Market Forces: No Matter What You Do, You Can’t Stop Them

I’ll use this story from the Wall Street Journal to illustrate something that no politician can change: there are immutable laws of economics that will always be in effect, even if you try to implement a communist government. The simple fact is that demand and supply are related. The simple fact is that the market is the best regulator of what should be produced. The simple fact is that a free market is dynamic and it is the best way to efficiently allocate resources and wealth.

There are a host of things that governments can do to screw up the market by making it more inefficient, produce the wrong matrix of goods and services (IOW, goods and services that people don’t want) and introduce harmful actions on the market. Several stories will suffice:

This story shows how production slows down and prices drop as demand drops for a product.

This story shows how bankruptcy is the appropriate end for companies that are poorly managed and workers who demand (and receive) more than the market should bear for their services. This is an example of the government wrongly intervening in the free market.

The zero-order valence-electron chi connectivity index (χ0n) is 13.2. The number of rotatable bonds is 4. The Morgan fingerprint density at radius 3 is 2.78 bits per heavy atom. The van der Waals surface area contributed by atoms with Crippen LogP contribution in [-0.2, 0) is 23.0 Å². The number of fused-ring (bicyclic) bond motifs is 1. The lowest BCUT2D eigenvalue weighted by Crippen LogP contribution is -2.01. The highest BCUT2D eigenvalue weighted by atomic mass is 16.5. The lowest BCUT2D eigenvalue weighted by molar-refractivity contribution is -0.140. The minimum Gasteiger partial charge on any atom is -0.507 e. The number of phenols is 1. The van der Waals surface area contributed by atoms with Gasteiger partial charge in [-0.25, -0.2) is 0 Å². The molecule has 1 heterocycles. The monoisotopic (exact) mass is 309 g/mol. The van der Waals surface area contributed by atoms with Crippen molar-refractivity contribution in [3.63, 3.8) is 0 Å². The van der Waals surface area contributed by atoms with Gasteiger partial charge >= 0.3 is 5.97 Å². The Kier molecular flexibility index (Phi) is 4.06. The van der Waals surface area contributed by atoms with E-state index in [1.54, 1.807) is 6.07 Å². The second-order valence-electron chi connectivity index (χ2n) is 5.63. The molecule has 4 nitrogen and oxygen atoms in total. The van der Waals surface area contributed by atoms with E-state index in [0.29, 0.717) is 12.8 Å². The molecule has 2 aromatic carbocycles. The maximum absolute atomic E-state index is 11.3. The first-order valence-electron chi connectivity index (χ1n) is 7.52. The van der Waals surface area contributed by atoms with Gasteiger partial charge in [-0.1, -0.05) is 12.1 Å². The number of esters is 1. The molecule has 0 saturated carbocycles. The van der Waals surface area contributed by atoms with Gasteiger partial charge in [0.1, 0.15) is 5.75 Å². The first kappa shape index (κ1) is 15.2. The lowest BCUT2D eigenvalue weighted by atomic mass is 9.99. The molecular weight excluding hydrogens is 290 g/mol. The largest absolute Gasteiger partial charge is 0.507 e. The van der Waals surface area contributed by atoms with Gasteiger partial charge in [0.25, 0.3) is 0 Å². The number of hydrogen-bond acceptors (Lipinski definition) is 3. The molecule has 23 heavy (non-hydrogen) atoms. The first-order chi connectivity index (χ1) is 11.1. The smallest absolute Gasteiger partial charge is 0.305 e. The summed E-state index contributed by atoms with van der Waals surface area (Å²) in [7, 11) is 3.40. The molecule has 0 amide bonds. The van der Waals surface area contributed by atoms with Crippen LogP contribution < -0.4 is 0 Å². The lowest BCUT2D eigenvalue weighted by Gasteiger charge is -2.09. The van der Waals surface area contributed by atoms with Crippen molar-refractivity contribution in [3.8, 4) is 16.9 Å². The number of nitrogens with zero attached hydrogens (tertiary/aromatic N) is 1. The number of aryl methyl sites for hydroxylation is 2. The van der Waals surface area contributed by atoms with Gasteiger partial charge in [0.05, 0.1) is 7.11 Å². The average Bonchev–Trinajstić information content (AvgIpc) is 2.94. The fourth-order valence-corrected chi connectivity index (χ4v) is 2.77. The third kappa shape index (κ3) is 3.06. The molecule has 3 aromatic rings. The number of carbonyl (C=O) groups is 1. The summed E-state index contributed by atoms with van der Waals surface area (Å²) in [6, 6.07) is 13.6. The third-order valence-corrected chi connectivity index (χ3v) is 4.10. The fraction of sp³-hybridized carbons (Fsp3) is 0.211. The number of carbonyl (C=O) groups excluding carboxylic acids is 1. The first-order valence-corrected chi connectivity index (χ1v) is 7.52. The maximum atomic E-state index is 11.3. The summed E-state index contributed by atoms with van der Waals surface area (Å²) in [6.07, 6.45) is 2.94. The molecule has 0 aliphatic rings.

The entire TARP soap opera is another illustration of how corporations are just as prone to want someone to bail them out as individuals. Most welfare, in my opinion, should be handled by the church and neighbors, not government programs. After this $700B hits the market, along with the other stimulus packages, our market will have too much money in it and that money will need to find a home somewhere. When it does – likely in housing or the stock market – our economy will overheat again and then we’ll have another asset bubble that will burst even worse than the one we’re experiencing now (November, 2008 – February, 2009).

The simple fact is that free markets include pain. Job loss, bankruptcy, rewarding those who contribute most to the market are examples of this. There are winners and losers. That’s life. To the extent the government tries to “fix” it by saying the “market has failed”, the worse the government makes the market. Markets don’t fail. People fail. Markets punish those who make unwise choices and send a signal to everyone else to not do the same thing.

Let’s stay with a free market and keep out the government. Let’s allow businesses to go bankrupt. Let’s not bailout those that have failed. And let’s commit ourselves to understanding that markets have basic principles that shouldn’t be ignored.

Bill English